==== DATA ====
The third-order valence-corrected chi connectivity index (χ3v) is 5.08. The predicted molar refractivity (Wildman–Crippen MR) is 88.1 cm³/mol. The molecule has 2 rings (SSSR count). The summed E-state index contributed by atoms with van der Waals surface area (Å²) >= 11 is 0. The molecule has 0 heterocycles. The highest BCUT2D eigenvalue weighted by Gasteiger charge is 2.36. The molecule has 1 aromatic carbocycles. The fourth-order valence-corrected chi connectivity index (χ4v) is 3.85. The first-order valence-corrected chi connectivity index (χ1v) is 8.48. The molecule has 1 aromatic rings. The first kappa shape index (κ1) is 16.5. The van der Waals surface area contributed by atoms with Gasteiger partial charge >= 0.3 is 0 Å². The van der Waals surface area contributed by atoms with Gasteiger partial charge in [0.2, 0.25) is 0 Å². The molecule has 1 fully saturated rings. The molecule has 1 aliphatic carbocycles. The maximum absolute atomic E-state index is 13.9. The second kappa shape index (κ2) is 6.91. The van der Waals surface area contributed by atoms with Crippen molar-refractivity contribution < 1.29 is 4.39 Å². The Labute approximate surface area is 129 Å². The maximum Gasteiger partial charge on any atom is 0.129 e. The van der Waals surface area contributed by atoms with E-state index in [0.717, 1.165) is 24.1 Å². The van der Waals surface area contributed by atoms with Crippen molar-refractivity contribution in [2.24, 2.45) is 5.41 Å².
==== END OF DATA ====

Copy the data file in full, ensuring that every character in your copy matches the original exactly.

The third-order valence-corrected chi connectivity index (χ3v) is 5.08. The predicted molar refractivity (Wildman–Crippen MR) is 88.1 cm³/mol. The molecule has 2 rings (SSSR count). The summed E-state index contributed by atoms with van der Waals surface area (Å²) >= 11 is 0. The molecule has 0 heterocycles. The highest BCUT2D eigenvalue weighted by Gasteiger charge is 2.36. The molecule has 1 aromatic carbocycles. The fourth-order valence-corrected chi connectivity index (χ4v) is 3.85. The first-order valence-corrected chi connectivity index (χ1v) is 8.48. The molecule has 1 aromatic rings. The first kappa shape index (κ1) is 16.5. The van der Waals surface area contributed by atoms with Gasteiger partial charge >= 0.3 is 0 Å². The van der Waals surface area contributed by atoms with Gasteiger partial charge in [0.2, 0.25) is 0 Å². The molecule has 1 fully saturated rings. The molecule has 1 aliphatic carbocycles. The maximum absolute atomic E-state index is 13.9. The second kappa shape index (κ2) is 6.91. The van der Waals surface area contributed by atoms with Crippen molar-refractivity contribution < 1.29 is 4.39 Å². The Labute approximate surface area is 129 Å². The maximum Gasteiger partial charge on any atom is 0.129 e. The van der Waals surface area contributed by atoms with E-state index in [0.717, 1.165) is 24.1 Å². The van der Waals surface area contributed by atoms with Crippen molar-refractivity contribution in [2.24, 2.45) is 5.41 Å².